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Open Access Research

The distribution of the effects of genes affecting quantitative traits in livestock

Ben Hayes1* and Mike E Goddard12

Author Affiliations

1 Institute of Land and Food Resources, University of Melbourne, Parkville, Victoria, 3052, Australia

2 Department of Natural Resources and Environment, Victorian Institute of Animal Science, Attwood, Victoria, 3049, Australia

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Genetics Selection Evolution 2001, 33:209-229  doi:10.1186/1297-9686-33-3-209


The electronic version of this article is the complete one and can be found online at: http://www.gsejournal.org/content/33/3/209


Received:24 January 2000
Accepted:2 January 2001
Published:15 May 2001

© 2001 INRA, EDP Sciences

Abstract

Meta-analysis of information from quantitative trait loci (QTL) mapping experiments was used to derive distributions of the effects of genes affecting quantitative traits. The two limitations of such information, that QTL effects as reported include experimental error, and that mapping experiments can only detect QTL above a certain size, were accounted for. Data from pig and dairy mapping experiments were used. Gamma distributions of QTL effects were fitted with maximum likelihood. The derived distributions were moderately leptokurtic, consistent with many genes of small effect and few of large effect. Seventeen percent and 35% of the leading QTL explained 90% of the genetic variance for the dairy and pig distributions respectively. The number of segregating genes affecting a quantitative trait in dairy populations was predicted assuming genes affecting a quantitative trait were neutral with respect to fitness. Between 50 and 100 genes were predicted, depending on the effective population size assumed. As data for the analysis included no QTL of small effect, the ability to estimate the number of QTL of small effect must inevitably be weak. It may be that there are more QTL of small effect than predicted by our gamma distributions. Nevertheless, the distributions have important implications for QTL mapping experiments and Marker Assisted Selection (MAS). Powerful mapping experiments, able to detect QTL of 0.1σp, will be required to detect enough QTL to explain 90% the genetic variance for a quantitative trait.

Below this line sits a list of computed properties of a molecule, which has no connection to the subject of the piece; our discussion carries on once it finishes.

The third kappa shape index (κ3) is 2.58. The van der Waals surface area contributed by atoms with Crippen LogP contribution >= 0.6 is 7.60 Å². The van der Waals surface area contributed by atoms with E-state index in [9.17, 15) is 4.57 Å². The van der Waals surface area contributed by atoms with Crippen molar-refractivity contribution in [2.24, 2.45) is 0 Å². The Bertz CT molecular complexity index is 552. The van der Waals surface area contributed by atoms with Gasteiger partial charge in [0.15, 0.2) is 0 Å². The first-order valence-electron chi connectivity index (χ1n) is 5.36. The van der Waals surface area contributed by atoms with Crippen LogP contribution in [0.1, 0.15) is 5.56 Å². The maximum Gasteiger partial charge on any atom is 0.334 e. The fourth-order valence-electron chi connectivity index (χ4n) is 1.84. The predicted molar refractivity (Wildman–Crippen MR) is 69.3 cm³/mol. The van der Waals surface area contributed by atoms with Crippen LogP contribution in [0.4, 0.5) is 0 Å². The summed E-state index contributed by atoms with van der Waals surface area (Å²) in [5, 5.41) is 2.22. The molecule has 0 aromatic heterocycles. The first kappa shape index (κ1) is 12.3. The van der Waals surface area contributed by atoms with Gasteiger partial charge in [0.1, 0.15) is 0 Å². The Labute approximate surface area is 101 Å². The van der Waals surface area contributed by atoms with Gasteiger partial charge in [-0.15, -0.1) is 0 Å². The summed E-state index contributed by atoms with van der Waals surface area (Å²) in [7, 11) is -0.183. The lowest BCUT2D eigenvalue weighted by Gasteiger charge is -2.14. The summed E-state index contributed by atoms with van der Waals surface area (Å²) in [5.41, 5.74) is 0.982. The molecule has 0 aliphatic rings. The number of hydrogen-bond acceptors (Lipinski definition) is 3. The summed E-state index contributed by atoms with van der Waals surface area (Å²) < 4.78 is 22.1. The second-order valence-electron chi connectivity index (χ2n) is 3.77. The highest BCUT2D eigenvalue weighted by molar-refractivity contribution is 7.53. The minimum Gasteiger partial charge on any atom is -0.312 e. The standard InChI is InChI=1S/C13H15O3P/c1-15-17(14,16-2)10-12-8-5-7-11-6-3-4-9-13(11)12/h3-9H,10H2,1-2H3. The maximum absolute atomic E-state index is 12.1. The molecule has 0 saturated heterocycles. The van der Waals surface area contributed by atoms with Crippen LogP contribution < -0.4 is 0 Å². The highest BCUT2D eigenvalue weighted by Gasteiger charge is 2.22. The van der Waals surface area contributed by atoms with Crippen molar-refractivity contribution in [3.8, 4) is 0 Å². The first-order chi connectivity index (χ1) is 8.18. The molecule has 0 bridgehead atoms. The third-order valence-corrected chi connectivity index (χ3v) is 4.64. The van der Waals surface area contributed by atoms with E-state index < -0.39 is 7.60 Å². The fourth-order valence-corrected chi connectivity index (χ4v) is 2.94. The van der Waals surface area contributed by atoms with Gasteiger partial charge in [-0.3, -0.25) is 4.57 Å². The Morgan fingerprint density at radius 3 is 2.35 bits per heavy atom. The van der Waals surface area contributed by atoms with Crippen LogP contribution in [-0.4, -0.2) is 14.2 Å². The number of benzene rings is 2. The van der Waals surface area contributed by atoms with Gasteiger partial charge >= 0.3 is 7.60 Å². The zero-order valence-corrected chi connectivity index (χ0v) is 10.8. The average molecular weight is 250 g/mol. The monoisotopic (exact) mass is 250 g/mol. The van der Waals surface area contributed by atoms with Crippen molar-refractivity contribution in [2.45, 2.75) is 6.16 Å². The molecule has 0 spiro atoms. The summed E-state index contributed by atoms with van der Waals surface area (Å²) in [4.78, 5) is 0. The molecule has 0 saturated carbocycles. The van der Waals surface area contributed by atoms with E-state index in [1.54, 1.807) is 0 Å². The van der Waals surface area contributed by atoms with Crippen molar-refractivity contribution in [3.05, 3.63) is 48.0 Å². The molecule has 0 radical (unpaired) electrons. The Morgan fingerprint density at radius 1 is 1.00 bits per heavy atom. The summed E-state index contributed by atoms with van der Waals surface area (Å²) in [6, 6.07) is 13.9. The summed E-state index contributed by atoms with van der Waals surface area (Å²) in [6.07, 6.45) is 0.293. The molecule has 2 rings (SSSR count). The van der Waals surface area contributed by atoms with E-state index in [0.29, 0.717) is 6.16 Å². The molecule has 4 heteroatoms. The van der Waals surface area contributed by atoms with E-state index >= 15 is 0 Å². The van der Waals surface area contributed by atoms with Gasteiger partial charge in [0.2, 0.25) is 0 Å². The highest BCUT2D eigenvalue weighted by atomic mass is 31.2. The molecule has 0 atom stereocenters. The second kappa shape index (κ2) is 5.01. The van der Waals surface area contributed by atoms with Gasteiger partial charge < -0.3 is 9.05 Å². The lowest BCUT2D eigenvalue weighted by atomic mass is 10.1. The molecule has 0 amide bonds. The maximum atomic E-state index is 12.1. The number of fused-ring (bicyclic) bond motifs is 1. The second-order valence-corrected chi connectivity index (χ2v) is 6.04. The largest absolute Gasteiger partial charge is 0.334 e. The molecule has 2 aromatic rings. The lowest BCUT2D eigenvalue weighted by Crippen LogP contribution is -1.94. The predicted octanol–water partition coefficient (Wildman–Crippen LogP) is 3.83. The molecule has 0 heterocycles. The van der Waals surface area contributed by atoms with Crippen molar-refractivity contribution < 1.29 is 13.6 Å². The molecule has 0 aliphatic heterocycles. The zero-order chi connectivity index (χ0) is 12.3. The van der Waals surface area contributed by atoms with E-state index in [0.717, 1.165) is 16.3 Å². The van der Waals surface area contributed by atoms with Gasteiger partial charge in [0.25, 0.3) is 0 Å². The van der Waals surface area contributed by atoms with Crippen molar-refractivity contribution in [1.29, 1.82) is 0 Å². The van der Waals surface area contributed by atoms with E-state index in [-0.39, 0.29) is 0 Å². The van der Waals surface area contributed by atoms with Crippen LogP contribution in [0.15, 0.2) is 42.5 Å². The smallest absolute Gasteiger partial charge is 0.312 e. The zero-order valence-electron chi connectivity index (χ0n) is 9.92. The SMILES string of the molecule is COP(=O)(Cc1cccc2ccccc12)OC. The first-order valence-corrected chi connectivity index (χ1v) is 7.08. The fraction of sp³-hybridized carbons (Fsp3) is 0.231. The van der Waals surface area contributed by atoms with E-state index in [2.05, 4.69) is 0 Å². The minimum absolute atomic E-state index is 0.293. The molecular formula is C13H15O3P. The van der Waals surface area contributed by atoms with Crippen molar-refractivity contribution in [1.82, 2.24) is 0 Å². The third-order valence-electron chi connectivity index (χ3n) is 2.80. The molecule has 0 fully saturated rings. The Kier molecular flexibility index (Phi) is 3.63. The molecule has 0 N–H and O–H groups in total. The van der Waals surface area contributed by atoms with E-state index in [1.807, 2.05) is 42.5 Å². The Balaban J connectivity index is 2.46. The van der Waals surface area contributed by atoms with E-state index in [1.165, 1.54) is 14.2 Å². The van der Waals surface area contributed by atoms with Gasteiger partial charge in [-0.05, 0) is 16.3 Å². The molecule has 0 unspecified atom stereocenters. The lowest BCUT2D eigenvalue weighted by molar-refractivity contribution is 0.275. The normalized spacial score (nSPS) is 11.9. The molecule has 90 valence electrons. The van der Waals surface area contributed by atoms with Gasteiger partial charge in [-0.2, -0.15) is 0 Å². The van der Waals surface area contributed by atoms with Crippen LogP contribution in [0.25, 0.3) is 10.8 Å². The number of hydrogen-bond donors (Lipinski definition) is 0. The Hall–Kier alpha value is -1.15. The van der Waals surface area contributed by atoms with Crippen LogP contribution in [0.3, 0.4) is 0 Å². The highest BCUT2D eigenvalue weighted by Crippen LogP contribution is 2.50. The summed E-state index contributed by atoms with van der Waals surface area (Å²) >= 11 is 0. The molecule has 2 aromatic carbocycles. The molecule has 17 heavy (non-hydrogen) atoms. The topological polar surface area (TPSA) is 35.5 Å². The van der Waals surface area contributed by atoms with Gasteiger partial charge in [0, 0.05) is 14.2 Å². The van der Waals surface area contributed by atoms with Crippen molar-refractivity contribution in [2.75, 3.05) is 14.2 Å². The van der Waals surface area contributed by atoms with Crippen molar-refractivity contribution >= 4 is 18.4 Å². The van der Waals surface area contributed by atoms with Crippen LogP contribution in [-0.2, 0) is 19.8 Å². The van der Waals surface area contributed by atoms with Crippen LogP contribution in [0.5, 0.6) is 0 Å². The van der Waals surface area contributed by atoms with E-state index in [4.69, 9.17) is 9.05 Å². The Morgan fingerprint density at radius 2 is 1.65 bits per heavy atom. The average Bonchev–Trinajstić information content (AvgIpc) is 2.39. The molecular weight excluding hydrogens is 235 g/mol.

Keywords:
distribution of gene effects; quantitative trait loci; genetic variance; marker assisted selection

Research

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